Country still in surplus of $1.13b in FY2021
Pakistan’s current account showed a deficit of $662 million in December after remaining in surplus for five consecutive months, according to the State Bank of Pakistan data.
However, the current account was still in surplus of $1.13 billion in the first half of FY2021 from July to December. It was in a deficit of $2 billion during the first six months of FY2020. A fiscal year begins with July in Pakistan.
In contrast to the past five years, the current account had been in surplus in the ongoing fiscal year except December. The SBP says it is due to an improved trade balance and a sustained increase in remittances. In November, both exports and imports picked up, reflecting recovery in external demand and domestic economic activity. However, imports had been higher and overshadowed exports and remittances in December.
The current account is an important yardstick to measure the health of a country’s economy. It records dollar transactions of a country with the rest of the world. In Pakistan’s case, it is usually in deficit or loss as the country spends more dollars than it earns.
But during the first six months of FY2021, Pakistan reported a surplus. One of the reasons for this surplus was higher remittances and reduced imports due to the pandemic and government efforts.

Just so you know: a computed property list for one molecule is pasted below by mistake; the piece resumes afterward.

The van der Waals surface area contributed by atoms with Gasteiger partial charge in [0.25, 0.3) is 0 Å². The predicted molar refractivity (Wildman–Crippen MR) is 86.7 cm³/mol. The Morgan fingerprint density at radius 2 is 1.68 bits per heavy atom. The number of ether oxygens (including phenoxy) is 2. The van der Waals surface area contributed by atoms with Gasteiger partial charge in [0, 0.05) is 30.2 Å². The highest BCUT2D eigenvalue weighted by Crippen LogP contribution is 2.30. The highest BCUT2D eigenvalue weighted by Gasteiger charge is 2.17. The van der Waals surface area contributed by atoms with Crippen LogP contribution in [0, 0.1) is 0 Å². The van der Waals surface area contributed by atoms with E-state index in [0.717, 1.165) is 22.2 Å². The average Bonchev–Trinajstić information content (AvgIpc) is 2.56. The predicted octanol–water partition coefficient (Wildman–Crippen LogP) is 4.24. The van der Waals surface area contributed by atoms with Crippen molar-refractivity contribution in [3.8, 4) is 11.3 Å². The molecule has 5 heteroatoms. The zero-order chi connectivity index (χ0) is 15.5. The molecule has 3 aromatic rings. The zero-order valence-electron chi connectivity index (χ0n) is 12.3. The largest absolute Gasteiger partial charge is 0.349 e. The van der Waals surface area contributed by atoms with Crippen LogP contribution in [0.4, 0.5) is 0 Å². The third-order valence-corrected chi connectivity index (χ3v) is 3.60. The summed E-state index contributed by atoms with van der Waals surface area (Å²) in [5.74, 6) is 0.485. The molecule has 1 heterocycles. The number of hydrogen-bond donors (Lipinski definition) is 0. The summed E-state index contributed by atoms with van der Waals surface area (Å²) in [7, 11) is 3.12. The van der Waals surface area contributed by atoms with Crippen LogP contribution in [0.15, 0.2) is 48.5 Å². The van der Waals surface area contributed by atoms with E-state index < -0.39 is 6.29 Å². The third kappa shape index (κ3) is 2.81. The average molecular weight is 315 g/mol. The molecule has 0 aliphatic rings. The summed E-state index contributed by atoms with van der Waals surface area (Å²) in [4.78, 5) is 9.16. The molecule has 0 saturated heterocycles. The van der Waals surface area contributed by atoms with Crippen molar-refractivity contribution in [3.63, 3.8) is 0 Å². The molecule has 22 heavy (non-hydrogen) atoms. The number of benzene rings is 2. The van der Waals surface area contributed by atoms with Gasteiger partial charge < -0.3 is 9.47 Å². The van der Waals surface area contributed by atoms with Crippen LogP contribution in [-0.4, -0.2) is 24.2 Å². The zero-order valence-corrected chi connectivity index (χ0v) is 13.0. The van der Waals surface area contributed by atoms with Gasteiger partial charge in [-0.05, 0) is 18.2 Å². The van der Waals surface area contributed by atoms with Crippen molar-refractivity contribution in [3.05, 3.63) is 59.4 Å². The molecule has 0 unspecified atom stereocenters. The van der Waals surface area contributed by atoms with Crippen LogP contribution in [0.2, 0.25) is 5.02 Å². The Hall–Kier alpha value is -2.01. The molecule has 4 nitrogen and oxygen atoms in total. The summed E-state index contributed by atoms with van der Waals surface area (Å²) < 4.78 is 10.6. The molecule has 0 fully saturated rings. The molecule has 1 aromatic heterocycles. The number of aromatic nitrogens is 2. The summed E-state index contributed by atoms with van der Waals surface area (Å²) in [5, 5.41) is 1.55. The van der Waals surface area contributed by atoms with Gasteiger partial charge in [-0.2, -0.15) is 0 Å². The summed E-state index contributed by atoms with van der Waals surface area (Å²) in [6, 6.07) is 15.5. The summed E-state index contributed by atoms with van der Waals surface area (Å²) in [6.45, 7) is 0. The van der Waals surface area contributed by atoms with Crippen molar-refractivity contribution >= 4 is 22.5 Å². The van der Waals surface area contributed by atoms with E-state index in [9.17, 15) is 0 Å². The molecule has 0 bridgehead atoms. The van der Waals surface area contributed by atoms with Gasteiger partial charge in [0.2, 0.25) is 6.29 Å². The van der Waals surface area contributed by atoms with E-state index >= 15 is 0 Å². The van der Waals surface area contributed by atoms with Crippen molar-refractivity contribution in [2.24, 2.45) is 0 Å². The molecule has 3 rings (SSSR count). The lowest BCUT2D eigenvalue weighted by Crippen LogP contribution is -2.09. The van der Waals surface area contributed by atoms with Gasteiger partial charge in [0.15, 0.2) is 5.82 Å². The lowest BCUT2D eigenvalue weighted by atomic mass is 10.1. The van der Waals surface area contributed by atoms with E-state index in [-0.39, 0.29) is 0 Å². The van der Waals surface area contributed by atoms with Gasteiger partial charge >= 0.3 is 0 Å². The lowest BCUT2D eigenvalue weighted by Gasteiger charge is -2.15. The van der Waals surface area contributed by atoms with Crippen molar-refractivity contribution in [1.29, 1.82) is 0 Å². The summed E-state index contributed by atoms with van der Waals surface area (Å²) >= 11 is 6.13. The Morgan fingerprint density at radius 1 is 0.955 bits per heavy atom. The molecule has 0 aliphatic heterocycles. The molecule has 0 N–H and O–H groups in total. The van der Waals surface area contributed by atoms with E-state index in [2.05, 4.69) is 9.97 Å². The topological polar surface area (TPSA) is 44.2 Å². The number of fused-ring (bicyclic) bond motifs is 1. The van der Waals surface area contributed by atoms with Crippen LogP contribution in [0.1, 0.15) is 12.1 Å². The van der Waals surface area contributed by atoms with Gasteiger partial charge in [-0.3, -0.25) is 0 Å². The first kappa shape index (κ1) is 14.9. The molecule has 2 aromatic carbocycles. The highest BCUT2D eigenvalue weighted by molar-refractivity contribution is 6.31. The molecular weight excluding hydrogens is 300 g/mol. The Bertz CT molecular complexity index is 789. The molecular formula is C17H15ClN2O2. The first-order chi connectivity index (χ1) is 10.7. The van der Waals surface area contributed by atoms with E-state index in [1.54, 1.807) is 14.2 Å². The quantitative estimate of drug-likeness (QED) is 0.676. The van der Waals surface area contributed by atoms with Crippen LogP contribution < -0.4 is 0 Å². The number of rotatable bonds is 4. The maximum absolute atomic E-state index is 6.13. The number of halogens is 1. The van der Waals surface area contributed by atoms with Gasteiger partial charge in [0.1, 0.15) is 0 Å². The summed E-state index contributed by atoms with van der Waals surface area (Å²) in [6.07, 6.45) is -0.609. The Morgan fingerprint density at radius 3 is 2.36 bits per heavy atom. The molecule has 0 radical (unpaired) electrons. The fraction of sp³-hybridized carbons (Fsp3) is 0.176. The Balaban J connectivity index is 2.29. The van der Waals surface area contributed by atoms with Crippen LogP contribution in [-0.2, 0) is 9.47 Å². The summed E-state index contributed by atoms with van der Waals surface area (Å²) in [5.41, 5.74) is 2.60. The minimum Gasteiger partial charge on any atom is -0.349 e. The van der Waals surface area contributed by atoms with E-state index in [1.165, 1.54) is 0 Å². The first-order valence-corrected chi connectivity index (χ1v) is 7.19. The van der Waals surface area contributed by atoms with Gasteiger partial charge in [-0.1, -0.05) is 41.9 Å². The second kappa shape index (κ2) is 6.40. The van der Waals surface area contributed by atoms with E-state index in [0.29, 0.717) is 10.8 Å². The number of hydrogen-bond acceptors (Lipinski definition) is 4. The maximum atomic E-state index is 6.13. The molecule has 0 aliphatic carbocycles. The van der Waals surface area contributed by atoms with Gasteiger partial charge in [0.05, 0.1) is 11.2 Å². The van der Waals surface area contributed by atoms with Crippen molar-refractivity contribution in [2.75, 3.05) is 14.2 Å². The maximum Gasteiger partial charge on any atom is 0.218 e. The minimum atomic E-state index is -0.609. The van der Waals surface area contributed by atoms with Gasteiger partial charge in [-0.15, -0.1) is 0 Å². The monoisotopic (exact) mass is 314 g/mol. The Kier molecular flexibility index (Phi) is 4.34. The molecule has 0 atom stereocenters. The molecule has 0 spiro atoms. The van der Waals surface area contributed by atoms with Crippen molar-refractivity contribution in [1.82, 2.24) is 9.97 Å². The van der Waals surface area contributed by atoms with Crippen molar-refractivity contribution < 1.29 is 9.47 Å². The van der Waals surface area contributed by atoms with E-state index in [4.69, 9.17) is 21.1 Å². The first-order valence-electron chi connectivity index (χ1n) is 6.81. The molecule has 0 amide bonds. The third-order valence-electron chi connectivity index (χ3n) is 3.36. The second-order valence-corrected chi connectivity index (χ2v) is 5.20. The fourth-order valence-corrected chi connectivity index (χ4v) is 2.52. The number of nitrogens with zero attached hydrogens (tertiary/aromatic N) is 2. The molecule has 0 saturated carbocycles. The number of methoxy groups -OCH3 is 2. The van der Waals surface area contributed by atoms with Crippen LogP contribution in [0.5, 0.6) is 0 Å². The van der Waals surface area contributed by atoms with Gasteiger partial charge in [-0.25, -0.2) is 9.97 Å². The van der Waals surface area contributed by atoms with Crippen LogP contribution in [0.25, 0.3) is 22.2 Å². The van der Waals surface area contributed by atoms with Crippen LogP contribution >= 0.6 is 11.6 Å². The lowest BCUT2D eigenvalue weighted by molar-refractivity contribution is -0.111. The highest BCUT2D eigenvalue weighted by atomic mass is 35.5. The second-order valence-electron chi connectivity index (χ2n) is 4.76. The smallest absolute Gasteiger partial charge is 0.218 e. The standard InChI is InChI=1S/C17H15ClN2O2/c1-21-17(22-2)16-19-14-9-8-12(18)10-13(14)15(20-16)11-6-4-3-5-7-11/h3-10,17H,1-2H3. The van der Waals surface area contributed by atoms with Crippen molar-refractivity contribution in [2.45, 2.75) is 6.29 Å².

Reducing the current account deficit has been the greatest problem of the PTI government since it came to power in August 2018. The usual trend of spending two dollars for every dollar earned was not sustainable as it led to a high current account deficit.
The country is then left with fewer dollars to service foreign debt and pay for imports, such as oil, which have to be repaid in dollars. Failing to do so can lead to a default.
The PTI government faced this problem shortly after coming to power. The country’s dollar reserves depleted within the first six months of the PTI government. They were hardly enough to pay for two months of imports. Depleting dollar reserves are a cause for alarm as they are linked to gradual devaluation of rupee. To avoid a default and shore up the dollar reserves, PM Imran Khan’s government signed a $6 billion bailout with the International Monetary Fund to deal with this challenge.
The IMF programme opened more doors for Pakistan as the World Bank, Asian Development Bank and Asian Infrastructure Investment Bank also pledged support to the country.
According to the IMF, the bailout programme was supposed to unlock an additional funding of $36 billion over its life.